Innovative Auctions is to handle an auction on February 27 at which Dotreise will attempt to unload the unwanted string, it emerged this evening.
The word “reise” is German for “travel”.
The gTLD has failed to capture much interest since it launched. As of today, it has just 1,254 domains in its zone file, about 1,000 of which were registered in its first week of general availability last August.
At launch, it had just a handful of registrars. Only four registrars sold more than 100 names in August.
It’s currently a relatively big-ticket TLD, which may account for the low sales. It retails for about $170 to $180 at United-Domains, the registrar that has shifted the most .reise names to date.
That would put revenue for .reise at under a quarter of a million dollars a year, based on its current volume, I guess.
It competes with Donuts’ .reisen, which has pretty much the same meaning but has been available a month longer and retails for under $25 a year; .reisen has a slightly bigger zone file, at 3,839 domains.
According to Innovative, the company behind Applicant Auction, which helps settle new gTLD contention sets with auctions:
The .REISE TLA will be a simultaneous ascending clock auction, similar to the format of the Applicant Auction. There will be no buyer commission for this auction, so no additional fees – you just pay the winning price if you win.
It’s a one-day auction.
Innovative had planned to auction off multiple live gTLDs in October, but was hit by delays.
Over a dozen new gTLD applications have been iced because the applicants couldn’t or wouldn’t talk to ICANN about signing contracts before their deadlines.
Volvo and PricewaterhouseCoopers are among the 13 dot-brand applicants whose $185,000+ investments could vanish in a puff of smoke because they can’t bring themselves to sign on the dotted line, I’ve discovered.
The following gTLD applications, filed by 10 different companies, are no longer active because of contracting problems:
.select, .compare, .axis, .origins, .changiairport, .nissay, .lamer, .clinique, .pwc, .volvo, .amp, .招聘 (Chinese “.recruitment”), .wilmar
They’re all uncontested applications. They’re also all, with the exception of .招聘, envisaged having single-registrant policies (dot-brands, in other words).
All had their apps flagged by ICANN as “Will Not Proceed” in the new gTLD process late last year, having failed to sign or start negotiating their Registry Agreements in time.
Under program rules, applicants originally had nine months from the day they were invited to contract with ICANN in which to sign their RAs.
After protests from dot-brand applicants planning to sign up for so-called “Spec 13″ code of conduct exemptions, ICANN last June gave such applicants an extension until July 2015, as long as they hit a September 1 deadline to respond to ICANN’s overtures.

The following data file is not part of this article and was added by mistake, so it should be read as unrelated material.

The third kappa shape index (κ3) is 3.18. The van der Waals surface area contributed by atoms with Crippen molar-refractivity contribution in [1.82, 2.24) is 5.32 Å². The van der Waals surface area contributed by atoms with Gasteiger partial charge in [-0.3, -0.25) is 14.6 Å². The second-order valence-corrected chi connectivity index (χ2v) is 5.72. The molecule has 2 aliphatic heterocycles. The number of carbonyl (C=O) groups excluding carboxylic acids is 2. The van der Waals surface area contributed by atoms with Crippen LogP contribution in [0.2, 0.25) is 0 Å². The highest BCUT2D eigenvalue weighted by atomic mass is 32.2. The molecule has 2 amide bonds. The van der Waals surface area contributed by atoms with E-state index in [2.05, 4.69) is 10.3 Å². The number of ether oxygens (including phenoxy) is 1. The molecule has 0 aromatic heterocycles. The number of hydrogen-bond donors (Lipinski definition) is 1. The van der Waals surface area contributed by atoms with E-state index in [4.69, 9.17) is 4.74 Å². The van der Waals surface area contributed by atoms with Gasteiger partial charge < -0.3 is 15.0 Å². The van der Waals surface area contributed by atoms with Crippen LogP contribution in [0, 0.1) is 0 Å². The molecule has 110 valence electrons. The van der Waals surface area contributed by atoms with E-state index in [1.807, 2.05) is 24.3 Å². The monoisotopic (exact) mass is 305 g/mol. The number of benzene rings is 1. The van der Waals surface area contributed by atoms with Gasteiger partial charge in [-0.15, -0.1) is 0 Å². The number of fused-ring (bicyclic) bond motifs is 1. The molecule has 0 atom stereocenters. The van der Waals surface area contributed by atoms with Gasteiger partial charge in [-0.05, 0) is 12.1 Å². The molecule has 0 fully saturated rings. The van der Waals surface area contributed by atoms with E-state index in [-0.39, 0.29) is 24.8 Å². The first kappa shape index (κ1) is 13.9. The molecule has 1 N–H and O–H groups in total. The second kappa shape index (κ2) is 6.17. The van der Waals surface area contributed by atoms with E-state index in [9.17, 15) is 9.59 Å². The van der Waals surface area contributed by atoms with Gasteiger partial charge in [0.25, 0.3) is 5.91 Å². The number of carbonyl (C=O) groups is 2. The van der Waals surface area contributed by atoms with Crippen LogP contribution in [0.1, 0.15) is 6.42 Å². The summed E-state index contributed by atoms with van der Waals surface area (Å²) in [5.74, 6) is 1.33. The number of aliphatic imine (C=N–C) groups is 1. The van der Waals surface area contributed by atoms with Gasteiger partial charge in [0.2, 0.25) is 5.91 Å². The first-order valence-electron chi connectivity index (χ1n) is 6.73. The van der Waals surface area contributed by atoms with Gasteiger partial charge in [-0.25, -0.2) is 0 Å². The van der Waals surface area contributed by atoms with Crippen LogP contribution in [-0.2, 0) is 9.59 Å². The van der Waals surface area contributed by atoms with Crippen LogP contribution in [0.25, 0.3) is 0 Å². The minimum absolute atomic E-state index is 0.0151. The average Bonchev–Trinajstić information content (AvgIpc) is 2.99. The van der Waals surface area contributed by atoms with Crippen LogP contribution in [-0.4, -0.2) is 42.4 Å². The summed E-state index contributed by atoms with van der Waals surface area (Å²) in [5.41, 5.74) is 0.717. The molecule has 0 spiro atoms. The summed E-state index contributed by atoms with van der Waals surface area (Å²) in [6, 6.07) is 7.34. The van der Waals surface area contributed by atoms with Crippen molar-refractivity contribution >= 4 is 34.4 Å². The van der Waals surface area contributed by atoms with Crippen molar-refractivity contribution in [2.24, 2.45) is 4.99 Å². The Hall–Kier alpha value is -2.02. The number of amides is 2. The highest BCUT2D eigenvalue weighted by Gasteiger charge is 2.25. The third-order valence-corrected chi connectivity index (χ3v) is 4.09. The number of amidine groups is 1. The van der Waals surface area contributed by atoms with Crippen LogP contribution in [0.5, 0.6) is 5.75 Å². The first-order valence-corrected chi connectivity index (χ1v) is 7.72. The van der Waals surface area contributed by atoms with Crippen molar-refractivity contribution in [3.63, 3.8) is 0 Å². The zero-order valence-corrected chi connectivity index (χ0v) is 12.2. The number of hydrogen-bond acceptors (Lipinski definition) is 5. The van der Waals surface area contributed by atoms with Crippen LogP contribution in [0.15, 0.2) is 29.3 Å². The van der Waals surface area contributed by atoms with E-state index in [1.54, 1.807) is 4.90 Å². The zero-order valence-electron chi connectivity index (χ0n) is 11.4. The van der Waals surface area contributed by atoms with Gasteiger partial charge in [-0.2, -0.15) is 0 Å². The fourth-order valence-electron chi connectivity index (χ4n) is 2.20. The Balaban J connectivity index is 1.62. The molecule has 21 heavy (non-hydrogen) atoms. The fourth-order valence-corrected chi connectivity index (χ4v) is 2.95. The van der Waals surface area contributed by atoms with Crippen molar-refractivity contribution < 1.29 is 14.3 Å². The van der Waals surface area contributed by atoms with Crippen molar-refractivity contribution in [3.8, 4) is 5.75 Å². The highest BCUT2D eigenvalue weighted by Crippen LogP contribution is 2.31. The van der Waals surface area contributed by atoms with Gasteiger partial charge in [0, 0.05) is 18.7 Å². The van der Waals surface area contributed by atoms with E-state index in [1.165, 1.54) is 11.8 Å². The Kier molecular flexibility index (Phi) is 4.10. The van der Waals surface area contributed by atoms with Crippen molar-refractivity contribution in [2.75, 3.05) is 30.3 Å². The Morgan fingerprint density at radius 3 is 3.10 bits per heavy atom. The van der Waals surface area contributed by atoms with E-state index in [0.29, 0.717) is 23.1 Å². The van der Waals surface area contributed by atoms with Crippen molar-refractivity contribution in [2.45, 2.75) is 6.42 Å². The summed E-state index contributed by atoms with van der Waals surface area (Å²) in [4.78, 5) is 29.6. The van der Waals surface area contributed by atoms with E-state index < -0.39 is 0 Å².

Applicants that did not request an extension had an October 29 deadline to sign their RAs.
According to an ICANN spokesperson, a failure to hit such “interim milestones” disqualifies applicants from signing RAs.
It’s not entirely clear from the Applicant Guidebook how applicants can extricate themselves from this limbo state without withdrawing their applications, but ICANN assures us it is possible.
“Will not Proceed is not a final status,” the spokesperson cautioned. “But they are currently not eligible to sign the RA with ICANN. But if that status changes, we’ll update it accordingly on the site.”
Withdrawals would qualify the applicants for a 35% refund on their application fees, he confirmed.
Uniregistry’s portfolio of quirky new gTLDs grew today. The company seems to have beaten Google to .lol in a private deal.
The two companies were the only ones to apply for .lol, and Google’s application was formally withdrawn today.
As usual for private contention set settlements, the winning price has not been disclosed.
Uniregistry has 18 delegated gTLDs in its stable, with five more currently uncontested applications (.lol makes six) waiting in the wings.
I like .lol as a gTLD. It’s a punchy, short, meaningful string that certainly belongs to the right of the dot.
I can see it being deployed in the near term by the incessant sewer of BuzzFeed clones that are increasingly stinking up social media, which could give increased visibility and helpful viral marketing.
Longer term, there may be a worry if in future the kidz stop using “lol” and start viewing it as something their parents say, but we’re probably a ways from that yet.